NEW YORK — When Amy Morris’ twin boys, then 11, went on an academic trip to Washington last year, she agreed to give them cell phones at the program’s request. But this summer she was dismayed to learn that girls at her 8-year-old daughter’s day camp were using cell phones they’d taken along in their backpacks.
“We were outraged,” says the Connecticut mother, who adds that the camp didn’t know. “These girls think it’s a cute game. But it’s inappropriate, and it’s unnecessary.”
It’s a signature parenting dilemma of the wireless age: Should kids have cell phones? And how old is old enough? It pits our understandable desire to keep tabs on our offspring _ not to mention make them happy _ against the instinctive feeling that it’s simply, well, wrong for youngsters to spend their time chatting and texting over the airwaves.
Now, there’s further ammunition for Morris and other reluctant parents like her to stand firm: The warning last week by the head of a prominent cancer research institute to his faculty and staff. Limit cell phone use, he said, because of the possible cancer risk _ especially when it comes to children, whose brains are still developing.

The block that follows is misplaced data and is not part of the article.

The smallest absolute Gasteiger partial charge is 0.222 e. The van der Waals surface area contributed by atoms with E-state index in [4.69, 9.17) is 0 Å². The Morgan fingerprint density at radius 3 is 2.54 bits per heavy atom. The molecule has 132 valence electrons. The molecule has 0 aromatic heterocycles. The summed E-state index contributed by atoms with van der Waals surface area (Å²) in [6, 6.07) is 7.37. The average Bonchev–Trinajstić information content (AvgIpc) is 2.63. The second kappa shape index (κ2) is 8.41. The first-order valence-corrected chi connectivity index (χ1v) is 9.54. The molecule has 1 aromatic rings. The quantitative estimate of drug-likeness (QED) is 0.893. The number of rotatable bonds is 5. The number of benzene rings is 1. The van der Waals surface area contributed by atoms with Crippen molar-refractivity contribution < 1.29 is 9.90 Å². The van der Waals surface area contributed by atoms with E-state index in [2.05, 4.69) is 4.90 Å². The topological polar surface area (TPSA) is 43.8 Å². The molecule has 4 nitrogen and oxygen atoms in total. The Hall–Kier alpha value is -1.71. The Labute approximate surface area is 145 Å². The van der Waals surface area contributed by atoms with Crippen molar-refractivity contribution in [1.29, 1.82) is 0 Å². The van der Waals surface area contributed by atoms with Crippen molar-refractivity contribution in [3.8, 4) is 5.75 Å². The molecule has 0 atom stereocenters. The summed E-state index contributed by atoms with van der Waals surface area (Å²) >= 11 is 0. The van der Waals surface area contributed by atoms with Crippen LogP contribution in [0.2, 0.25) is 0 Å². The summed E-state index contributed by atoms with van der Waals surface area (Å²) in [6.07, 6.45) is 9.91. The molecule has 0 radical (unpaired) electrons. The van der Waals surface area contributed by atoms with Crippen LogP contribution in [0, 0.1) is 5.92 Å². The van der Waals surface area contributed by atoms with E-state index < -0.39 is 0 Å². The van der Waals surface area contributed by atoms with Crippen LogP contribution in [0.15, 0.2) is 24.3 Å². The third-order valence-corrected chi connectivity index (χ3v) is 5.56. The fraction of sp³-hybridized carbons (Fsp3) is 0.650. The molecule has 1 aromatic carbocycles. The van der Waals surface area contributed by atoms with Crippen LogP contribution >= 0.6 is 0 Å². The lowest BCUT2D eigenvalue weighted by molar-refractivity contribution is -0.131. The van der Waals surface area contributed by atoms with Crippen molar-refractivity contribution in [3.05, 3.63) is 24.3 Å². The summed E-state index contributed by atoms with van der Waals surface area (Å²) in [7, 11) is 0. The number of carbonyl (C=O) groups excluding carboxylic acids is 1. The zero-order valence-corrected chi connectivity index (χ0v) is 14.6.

The warning from Dr. Ronald B. Herberman, director of the University of Pittsburgh Cancer Institute, was based on early, unpublished data and came despite numerous studies that haven’t found a link between increased tumors and cell phone use. But it’s struck a nerve among parents who already have other reasons to resist their children’s entreaties.
“Now we hear about this possible medical risk,” says Marybeth Hicks, an author, columnist and mother of four. “I couldn’t possibly know if it’s real or not. But I know that it’s probably not necessary for most children to have a cell phone.”
To her, “it’s part of this whole rush to adulthood _ Hello Kitty backpacks for third-graders have cell phone pockets in them! Marketers have skillfully created a groundswell of begging among kids _ and we all know that begging can work.”
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